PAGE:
- Alex Stuart– guitar, compositions (Paris)
- Miroslav Bukovsky– trumpet and flugelhorn (Canberra)
- Brendan Clarke– bass (Sydney)
- Ben Vanderwal– drums (Perth)
- Julian Wilson– saxophone (Melbourne)
Between them they had played at many impressive national and international venues, produced many wonderful albums and won many national and international jazz awards.
We presented the musicians in three sets – a set each by the two bands, the first led by Bill Risby and the second by Alex Stuart, and a finale that brought all of the musicians together under their joint leadership. Bill is well established in the Australian jazz scene, a highly accomplished pianist and band-leader and a good friend of Zephyrs, having played here (and at Four Winds) several times before. Alex is from the next generation of music makers. He was touring from Paris, which is now his home, to launch his latest album and was playing for Zephyrs for the first time. However he was not a newcomer to our region, having spent a lot of time here when he lived in Canberra. In fact he composed the title song of his first album on Cuttagee Beach.
Our musicians played their own compositions and then, as a finale, unrehearsed and in their own brilliant and improvising way, gave us their novel treatments of a selection of old favourites. Real crowd pleasers. And the sound was fabulous, thanks largely to Mark Bolsius’s impressive grand piano and magical Bose speakers (many thanks for the freebies on both, Mark – we’re going to miss you). The audience response to the performance was perhaps best summed up by a request by one member – ‘next time, please leave some space for dancing’.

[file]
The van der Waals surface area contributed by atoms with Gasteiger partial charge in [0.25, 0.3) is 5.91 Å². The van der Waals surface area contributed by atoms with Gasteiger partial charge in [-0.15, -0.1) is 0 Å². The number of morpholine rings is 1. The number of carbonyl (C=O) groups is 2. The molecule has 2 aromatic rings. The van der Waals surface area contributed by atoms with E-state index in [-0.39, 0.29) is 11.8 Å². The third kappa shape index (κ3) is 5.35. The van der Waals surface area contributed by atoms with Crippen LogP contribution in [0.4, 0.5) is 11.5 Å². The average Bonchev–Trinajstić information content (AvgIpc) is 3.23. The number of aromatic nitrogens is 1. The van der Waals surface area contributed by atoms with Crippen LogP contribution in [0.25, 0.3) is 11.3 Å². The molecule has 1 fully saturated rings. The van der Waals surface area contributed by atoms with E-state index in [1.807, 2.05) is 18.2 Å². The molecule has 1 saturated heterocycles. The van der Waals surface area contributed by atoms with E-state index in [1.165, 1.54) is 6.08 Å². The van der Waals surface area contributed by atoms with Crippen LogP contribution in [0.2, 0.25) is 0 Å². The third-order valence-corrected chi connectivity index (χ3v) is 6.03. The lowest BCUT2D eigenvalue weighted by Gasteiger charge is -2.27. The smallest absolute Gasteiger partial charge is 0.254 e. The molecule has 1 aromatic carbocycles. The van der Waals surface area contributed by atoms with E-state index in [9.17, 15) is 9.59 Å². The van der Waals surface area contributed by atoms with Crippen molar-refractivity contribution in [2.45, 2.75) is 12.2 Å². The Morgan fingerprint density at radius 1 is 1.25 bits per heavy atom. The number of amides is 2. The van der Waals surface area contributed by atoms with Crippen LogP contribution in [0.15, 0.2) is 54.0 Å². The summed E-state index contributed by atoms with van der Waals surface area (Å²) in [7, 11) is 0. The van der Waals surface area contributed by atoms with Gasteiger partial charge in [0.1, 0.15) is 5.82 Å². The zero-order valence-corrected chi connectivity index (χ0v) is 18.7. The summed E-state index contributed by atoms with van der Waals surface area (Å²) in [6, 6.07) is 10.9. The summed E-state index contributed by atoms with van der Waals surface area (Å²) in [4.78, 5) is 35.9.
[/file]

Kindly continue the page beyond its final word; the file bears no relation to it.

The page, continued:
We were sad that we had to move from our beautiful Penders ‘home’ when it passed from our generous host of many years, Joanna Baevski, to its new life with the National Parks and Wildlife Service. (Thank you Joanna for your generosity.) And we were nervous – would enough of our audience follow us, particularly to a more conventional performance space?
Well as it happened, yes they did; and many new Zephyrs audience members joined them too. They filled a Hall that had been transformed by an enthusiastic team of volunteers. Reg Dew’s seriously professional (and free) temporary stage, set up in the body of the hall to bring the musicians into the audience, made a huge difference to the feel of the event. The work of our imaginative volunteer interior designers – the flowers was a particularly nice touch – made us feel at home. Our set-up crew did a great job and didn’t complain about moving a grand piano. Our team of catering volunteers produced a variety of exquisite finger foods and served some very enjoyable wines. And our welcoming front of house and ushering teams set the right tone with our guests from the start. Despite our earlier trepidations, this success proved to us that our Bermagui Community Hall could provide an effective and convivial venue for a Zephyrs event.